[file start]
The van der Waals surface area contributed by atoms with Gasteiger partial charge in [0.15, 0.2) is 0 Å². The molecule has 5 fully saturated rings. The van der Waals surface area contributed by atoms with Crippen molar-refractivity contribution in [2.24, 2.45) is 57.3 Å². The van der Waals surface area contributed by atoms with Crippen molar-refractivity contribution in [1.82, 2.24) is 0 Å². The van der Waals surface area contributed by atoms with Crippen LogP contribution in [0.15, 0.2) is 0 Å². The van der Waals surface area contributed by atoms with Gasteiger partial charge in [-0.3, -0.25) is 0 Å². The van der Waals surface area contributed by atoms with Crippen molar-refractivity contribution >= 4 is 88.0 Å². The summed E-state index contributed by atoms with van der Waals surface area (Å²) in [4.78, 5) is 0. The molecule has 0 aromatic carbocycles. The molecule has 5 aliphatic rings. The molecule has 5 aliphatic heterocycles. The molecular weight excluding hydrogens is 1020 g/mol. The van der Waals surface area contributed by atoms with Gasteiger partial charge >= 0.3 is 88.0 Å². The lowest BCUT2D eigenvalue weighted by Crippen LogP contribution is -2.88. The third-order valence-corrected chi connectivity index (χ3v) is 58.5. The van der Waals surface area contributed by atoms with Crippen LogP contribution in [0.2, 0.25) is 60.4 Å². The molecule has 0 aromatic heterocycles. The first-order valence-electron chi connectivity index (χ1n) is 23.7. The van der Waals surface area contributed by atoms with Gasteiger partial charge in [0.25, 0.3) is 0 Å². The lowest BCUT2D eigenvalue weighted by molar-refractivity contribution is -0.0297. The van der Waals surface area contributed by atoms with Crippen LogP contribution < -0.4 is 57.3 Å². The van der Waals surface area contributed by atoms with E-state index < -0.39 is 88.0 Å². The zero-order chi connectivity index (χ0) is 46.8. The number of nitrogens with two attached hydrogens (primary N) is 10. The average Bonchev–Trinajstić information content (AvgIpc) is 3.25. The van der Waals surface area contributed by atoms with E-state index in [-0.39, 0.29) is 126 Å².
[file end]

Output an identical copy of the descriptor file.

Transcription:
The van der Waals surface area contributed by atoms with Gasteiger partial charge in [0.15, 0.2) is 0 Å². The molecule has 5 fully saturated rings. The van der Waals surface area contributed by atoms with Crippen molar-refractivity contribution in [2.24, 2.45) is 57.3 Å². The van der Waals surface area contributed by atoms with Crippen molar-refractivity contribution in [1.82, 2.24) is 0 Å². The van der Waals surface area contributed by atoms with Crippen LogP contribution in [0.15, 0.2) is 0 Å². The van der Waals surface area contributed by atoms with Gasteiger partial charge in [-0.3, -0.25) is 0 Å². The van der Waals surface area contributed by atoms with Crippen molar-refractivity contribution >= 4 is 88.0 Å². The summed E-state index contributed by atoms with van der Waals surface area (Å²) in [4.78, 5) is 0. The molecule has 0 aromatic carbocycles. The molecule has 5 aliphatic rings. The molecule has 5 aliphatic heterocycles. The molecular weight excluding hydrogens is 1020 g/mol. The van der Waals surface area contributed by atoms with Gasteiger partial charge >= 0.3 is 88.0 Å². The lowest BCUT2D eigenvalue weighted by Crippen LogP contribution is -2.88. The third-order valence-corrected chi connectivity index (χ3v) is 58.5. The van der Waals surface area contributed by atoms with Crippen LogP contribution in [0.2, 0.25) is 60.4 Å². The molecule has 0 aromatic heterocycles. The first-order valence-electron chi connectivity index (χ1n) is 23.7. The van der Waals surface area contributed by atoms with Gasteiger partial charge in [0.25, 0.3) is 0 Å². The lowest BCUT2D eigenvalue weighted by molar-refractivity contribution is -0.0297. The van der Waals surface area contributed by atoms with Crippen LogP contribution < -0.4 is 57.3 Å². The van der Waals surface area contributed by atoms with E-state index < -0.39 is 88.0 Å². The zero-order chi connectivity index (χ0) is 46.8. The number of nitrogens with two attached hydrogens (primary N) is 10. The average Bonchev–Trinajstić information content (AvgIpc) is 3.25. The van der Waals surface area contributed by atoms with E-state index in [-0.39, 0.29) is 126 Å².